I absolutely fell in love with one of the boys I will be looking after when he was at a rehoming event so there is a silver lining.

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chemenger Sun 19-Nov-17 13:29:56

Update - here are my new foster boys.

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Vinorosso74 Sun 19-Nov-17 14:29:49

They are a handsome trio! It sounds like the most sensible solution has been reached.

chemenger Mon 20-Nov-17 07:09:45

They are lovely, the black and white one is such a friendly cat, he was snuggled under the covers with me last night. The all black one is nervous but they’ve all settled in, been on top of every bookcase and on every windowsill so it’s all good.

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Toddlerteaplease Mon 20-Nov-17 10:44:41

The silver tabby looks just like my parents boy. Minus the white socks. He’s gorgeous.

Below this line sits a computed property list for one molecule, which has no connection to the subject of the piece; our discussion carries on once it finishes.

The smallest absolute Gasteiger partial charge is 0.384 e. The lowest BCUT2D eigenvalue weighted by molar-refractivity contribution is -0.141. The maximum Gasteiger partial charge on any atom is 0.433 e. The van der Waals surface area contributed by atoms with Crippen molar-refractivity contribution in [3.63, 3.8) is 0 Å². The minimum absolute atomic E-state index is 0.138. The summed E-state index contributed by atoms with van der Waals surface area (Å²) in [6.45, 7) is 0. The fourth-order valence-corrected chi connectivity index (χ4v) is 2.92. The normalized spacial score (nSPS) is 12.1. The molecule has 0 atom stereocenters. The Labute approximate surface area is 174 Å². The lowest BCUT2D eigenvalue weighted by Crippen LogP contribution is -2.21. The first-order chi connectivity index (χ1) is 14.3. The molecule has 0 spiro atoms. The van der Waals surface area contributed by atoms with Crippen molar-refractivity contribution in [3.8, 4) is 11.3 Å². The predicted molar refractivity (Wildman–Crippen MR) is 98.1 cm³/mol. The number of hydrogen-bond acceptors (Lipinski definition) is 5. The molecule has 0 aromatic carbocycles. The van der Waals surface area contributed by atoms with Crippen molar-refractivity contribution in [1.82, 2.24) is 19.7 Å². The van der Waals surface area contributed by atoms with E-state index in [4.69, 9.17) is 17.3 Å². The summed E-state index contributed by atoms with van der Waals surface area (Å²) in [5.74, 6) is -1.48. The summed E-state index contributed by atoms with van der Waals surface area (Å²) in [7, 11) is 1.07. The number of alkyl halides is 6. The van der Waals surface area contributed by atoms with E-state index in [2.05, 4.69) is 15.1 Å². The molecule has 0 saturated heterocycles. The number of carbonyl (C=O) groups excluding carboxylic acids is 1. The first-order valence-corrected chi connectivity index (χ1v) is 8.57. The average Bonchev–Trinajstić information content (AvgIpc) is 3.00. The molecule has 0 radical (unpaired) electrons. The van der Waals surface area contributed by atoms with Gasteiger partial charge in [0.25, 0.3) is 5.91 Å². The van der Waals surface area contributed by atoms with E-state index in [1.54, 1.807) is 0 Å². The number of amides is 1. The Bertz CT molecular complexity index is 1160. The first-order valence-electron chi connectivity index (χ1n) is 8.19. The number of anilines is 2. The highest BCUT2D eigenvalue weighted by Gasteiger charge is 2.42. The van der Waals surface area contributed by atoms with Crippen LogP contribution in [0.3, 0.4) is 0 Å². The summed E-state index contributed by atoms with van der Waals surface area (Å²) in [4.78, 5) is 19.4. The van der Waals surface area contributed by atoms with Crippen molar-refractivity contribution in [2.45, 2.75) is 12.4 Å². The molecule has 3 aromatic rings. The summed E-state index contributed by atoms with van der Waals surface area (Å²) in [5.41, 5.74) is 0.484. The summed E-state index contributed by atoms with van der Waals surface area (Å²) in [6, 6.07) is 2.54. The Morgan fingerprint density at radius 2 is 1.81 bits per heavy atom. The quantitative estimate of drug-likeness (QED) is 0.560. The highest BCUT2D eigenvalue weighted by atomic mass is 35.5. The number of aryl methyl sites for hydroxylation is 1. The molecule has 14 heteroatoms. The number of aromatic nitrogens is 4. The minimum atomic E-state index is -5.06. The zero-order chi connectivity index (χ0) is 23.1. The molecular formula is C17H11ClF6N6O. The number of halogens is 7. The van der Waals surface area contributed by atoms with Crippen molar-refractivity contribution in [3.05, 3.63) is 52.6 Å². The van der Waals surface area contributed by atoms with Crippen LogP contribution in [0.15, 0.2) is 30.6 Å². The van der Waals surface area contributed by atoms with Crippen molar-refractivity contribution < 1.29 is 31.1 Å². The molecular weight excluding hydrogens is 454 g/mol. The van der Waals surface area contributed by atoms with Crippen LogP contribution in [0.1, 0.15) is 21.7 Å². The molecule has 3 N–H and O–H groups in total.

chemenger Mon 20-Nov-17 10:48:16

He is gorgeous, and a big softy.

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Sentientcushion Mon 20-Nov-17 10:52:56

Aww they are lovely!
I’m so glad there was a solution that meant everyone was looked after. Well done, fostering is lovely.

chemenger Fri 24-Nov-17 16:12:57

The black and white one has a new home to go to next weekend, when he has had his second vaccination. I will miss him, he likes to snuggle under the duvet, it’s ages since I’ve had a cat that does that (I’m very aware that half in MN just imploded in horror at the hygiene implications).

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thecatneuterer Fri 24-Nov-17 16:17:38

How lovely that he's got a home. I'm horrified. And so is the kitten currently under my duvet grin